Liberty And The Minimum Wage


One of the beauties of Liberty is seen by transactions that are consummated by willing buyers and willing sellers of their legal contracts.  But often this beauty is tarnished by government intervention.  As an example, take the minimum wage laws.  If an under-educated and low-skilled worker will accept a job for $10 per hour, and an employer will benefit from hiring that worker, both parties benefit.  But if the laws require the employer to pay workers a minimum wage of $15 per hour, the lower-skilled workers will lose their job opportunities both to higher-skilled workers and to automation.

Furthermore, think of it this way.  In many ways, the greatest threats to civilization today are not global warming or terrorism, but instead they come from youth joblessness.  And that is problem is exacerbated because young people usually are less marketable than older workers.  So minimum wage laws protect jobs for older, more experienced workers.  And they put the young, who often tend to be more hopeless and violent, out of work.  How can young workers climb the economic ladder if they can’t even get onto the first rung?  So minimum wage laws are a mean trick for many young people and, from a security standpoint, for the rest of us as well.  Socially it is far better to have 100 people working for $10 per hour than 65 people working for $15 per hour.  We can, and for many reasons should, have a safety net below which we do not allow anyone to fall, but that should be addressed separately.  The government should let willing buyers and sellers alone, for the benefit of us all.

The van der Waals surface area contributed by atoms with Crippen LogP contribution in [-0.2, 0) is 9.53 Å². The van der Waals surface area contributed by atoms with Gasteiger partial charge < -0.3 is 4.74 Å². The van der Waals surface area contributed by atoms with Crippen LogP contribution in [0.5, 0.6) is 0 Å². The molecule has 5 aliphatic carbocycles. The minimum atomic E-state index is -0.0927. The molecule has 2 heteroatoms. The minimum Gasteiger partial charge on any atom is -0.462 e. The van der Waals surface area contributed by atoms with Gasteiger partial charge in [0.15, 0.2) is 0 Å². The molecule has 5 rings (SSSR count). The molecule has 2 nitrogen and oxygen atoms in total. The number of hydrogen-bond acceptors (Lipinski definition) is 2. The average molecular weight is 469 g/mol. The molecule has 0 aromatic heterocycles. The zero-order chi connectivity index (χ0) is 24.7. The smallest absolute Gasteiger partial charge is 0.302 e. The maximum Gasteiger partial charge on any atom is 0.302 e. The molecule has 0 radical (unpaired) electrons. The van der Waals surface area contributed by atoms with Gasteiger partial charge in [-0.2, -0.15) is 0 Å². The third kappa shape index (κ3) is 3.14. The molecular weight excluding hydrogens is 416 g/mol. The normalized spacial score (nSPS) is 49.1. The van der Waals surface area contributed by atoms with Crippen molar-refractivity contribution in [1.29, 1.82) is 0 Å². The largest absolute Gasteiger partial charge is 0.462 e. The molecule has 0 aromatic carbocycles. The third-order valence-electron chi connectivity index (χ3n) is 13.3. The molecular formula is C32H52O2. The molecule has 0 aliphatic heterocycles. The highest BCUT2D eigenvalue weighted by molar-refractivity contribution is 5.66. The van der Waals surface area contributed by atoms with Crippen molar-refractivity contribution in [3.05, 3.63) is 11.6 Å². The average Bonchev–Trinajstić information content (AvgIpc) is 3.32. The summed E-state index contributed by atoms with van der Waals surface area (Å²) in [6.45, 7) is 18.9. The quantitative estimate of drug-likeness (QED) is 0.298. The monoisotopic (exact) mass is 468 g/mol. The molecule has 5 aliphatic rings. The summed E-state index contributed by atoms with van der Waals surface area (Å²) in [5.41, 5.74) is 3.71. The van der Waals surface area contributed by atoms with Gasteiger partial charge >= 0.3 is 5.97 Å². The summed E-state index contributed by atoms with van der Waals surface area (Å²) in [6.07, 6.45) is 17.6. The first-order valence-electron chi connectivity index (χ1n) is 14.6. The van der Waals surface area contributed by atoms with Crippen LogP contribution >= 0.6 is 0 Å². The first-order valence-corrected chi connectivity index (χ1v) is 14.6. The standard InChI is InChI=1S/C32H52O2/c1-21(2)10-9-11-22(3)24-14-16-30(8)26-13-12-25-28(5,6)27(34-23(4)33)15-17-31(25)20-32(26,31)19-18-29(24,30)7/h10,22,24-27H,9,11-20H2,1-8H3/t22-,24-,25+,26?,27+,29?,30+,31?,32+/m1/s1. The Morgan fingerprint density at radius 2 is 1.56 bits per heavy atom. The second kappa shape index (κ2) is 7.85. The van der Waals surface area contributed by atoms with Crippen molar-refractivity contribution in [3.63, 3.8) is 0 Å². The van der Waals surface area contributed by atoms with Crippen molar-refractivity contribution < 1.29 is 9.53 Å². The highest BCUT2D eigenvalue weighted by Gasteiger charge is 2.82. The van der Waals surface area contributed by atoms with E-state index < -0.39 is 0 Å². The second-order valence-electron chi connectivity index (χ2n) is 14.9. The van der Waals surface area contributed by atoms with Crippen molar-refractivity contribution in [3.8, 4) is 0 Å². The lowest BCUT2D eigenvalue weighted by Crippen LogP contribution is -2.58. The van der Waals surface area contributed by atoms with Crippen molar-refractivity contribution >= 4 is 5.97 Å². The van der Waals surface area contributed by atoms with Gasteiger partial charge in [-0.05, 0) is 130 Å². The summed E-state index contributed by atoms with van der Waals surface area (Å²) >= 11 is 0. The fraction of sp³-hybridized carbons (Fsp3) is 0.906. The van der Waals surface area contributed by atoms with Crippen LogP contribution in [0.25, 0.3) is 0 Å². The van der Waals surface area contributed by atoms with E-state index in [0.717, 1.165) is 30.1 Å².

Judge Jim Gray (Ret.)
2012 Libertarian candidate for Vice President, along with
Governor Gary Johnson as the candidate for President